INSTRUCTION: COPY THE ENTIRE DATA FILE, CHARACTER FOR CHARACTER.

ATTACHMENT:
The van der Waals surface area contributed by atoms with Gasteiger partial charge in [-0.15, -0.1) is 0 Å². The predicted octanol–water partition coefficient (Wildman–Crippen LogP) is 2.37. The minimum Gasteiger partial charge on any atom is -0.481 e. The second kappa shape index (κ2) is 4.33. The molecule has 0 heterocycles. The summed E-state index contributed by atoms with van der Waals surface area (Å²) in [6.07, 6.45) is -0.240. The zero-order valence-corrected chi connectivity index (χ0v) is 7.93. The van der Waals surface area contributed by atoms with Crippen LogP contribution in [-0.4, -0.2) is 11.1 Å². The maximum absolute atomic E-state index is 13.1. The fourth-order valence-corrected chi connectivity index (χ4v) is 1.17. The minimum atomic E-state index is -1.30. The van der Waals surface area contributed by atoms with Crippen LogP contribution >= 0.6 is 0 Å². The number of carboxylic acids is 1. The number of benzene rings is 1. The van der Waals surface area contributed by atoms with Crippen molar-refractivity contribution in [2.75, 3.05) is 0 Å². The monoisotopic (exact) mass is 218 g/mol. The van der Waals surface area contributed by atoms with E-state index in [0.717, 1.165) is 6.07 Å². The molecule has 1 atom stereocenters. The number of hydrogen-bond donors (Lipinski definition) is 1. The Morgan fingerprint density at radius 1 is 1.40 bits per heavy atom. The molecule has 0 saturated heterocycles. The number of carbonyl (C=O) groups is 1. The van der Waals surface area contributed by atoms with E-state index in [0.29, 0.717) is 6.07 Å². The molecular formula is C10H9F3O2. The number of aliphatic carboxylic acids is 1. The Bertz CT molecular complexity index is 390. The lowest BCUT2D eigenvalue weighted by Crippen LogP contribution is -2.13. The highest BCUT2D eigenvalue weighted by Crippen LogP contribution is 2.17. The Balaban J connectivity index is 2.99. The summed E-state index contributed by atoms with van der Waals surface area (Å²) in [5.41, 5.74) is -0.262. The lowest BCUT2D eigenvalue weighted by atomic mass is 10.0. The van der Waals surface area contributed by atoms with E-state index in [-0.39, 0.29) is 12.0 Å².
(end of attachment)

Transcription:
The van der Waals surface area contributed by atoms with Gasteiger partial charge in [-0.15, -0.1) is 0 Å². The predicted octanol–water partition coefficient (Wildman–Crippen LogP) is 2.37. The minimum Gasteiger partial charge on any atom is -0.481 e. The second kappa shape index (κ2) is 4.33. The molecule has 0 heterocycles. The summed E-state index contributed by atoms with van der Waals surface area (Å²) in [6.07, 6.45) is -0.240. The zero-order valence-corrected chi connectivity index (χ0v) is 7.93. The van der Waals surface area contributed by atoms with Crippen LogP contribution in [-0.4, -0.2) is 11.1 Å². The maximum absolute atomic E-state index is 13.1. The fourth-order valence-corrected chi connectivity index (χ4v) is 1.17. The minimum atomic E-state index is -1.30. The van der Waals surface area contributed by atoms with Crippen LogP contribution >= 0.6 is 0 Å². The number of carboxylic acids is 1. The number of benzene rings is 1. The van der Waals surface area contributed by atoms with Crippen molar-refractivity contribution in [2.75, 3.05) is 0 Å². The monoisotopic (exact) mass is 218 g/mol. The van der Waals surface area contributed by atoms with E-state index in [0.717, 1.165) is 6.07 Å². The molecule has 1 atom stereocenters. The number of hydrogen-bond donors (Lipinski definition) is 1. The Morgan fingerprint density at radius 1 is 1.40 bits per heavy atom. The molecule has 0 saturated heterocycles. The number of carbonyl (C=O) groups is 1. The van der Waals surface area contributed by atoms with E-state index in [0.29, 0.717) is 6.07 Å². The molecular formula is C10H9F3O2. The number of aliphatic carboxylic acids is 1. The Bertz CT molecular complexity index is 390. The lowest BCUT2D eigenvalue weighted by Crippen LogP contribution is -2.13. The highest BCUT2D eigenvalue weighted by Crippen LogP contribution is 2.17. The Balaban J connectivity index is 2.99. The summed E-state index contributed by atoms with van der Waals surface area (Å²) in [5.41, 5.74) is -0.262. The lowest BCUT2D eigenvalue weighted by atomic mass is 10.0. The van der Waals surface area contributed by atoms with E-state index in [-0.39, 0.29) is 12.0 Å².